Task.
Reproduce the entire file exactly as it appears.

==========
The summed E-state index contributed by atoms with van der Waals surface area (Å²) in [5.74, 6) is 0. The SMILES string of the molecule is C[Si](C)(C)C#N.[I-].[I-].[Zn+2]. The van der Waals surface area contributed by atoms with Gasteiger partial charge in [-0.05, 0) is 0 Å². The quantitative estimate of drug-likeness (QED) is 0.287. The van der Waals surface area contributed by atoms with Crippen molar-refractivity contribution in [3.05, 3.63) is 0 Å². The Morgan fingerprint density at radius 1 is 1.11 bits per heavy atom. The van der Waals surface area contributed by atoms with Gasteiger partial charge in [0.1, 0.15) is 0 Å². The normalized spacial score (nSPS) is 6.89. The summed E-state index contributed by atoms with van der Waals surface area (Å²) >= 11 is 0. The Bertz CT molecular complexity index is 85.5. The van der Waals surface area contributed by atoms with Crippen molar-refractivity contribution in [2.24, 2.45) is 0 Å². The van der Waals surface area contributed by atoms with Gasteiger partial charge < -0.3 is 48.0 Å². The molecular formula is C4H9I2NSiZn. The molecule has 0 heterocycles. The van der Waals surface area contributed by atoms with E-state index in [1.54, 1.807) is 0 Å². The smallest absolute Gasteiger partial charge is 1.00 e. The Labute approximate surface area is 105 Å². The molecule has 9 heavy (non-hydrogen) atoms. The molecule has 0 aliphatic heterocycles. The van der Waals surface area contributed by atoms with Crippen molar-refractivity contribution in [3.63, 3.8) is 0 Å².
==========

The summed E-state index contributed by atoms with van der Waals surface area (Å²) in [5.74, 6) is 0. The SMILES string of the molecule is C[Si](C)(C)C#N.[I-].[I-].[Zn+2]. The van der Waals surface area contributed by atoms with Gasteiger partial charge in [-0.05, 0) is 0 Å². The quantitative estimate of drug-likeness (QED) is 0.287. The van der Waals surface area contributed by atoms with Crippen molar-refractivity contribution in [3.05, 3.63) is 0 Å². The Morgan fingerprint density at radius 1 is 1.11 bits per heavy atom. The van der Waals surface area contributed by atoms with Gasteiger partial charge in [0.1, 0.15) is 0 Å². The normalized spacial score (nSPS) is 6.89. The summed E-state index contributed by atoms with van der Waals surface area (Å²) >= 11 is 0. The Bertz CT molecular complexity index is 85.5. The van der Waals surface area contributed by atoms with Crippen molar-refractivity contribution in [2.24, 2.45) is 0 Å². The van der Waals surface area contributed by atoms with Gasteiger partial charge < -0.3 is 48.0 Å². The molecular formula is C4H9I2NSiZn. The molecule has 0 heterocycles. The van der Waals surface area contributed by atoms with E-state index in [1.54, 1.807) is 0 Å². The smallest absolute Gasteiger partial charge is 1.00 e. The Labute approximate surface area is 105 Å². The molecule has 9 heavy (non-hydrogen) atoms. The molecule has 0 aliphatic heterocycles. The van der Waals surface area contributed by atoms with Crippen molar-refractivity contribution in [3.63, 3.8) is 0 Å².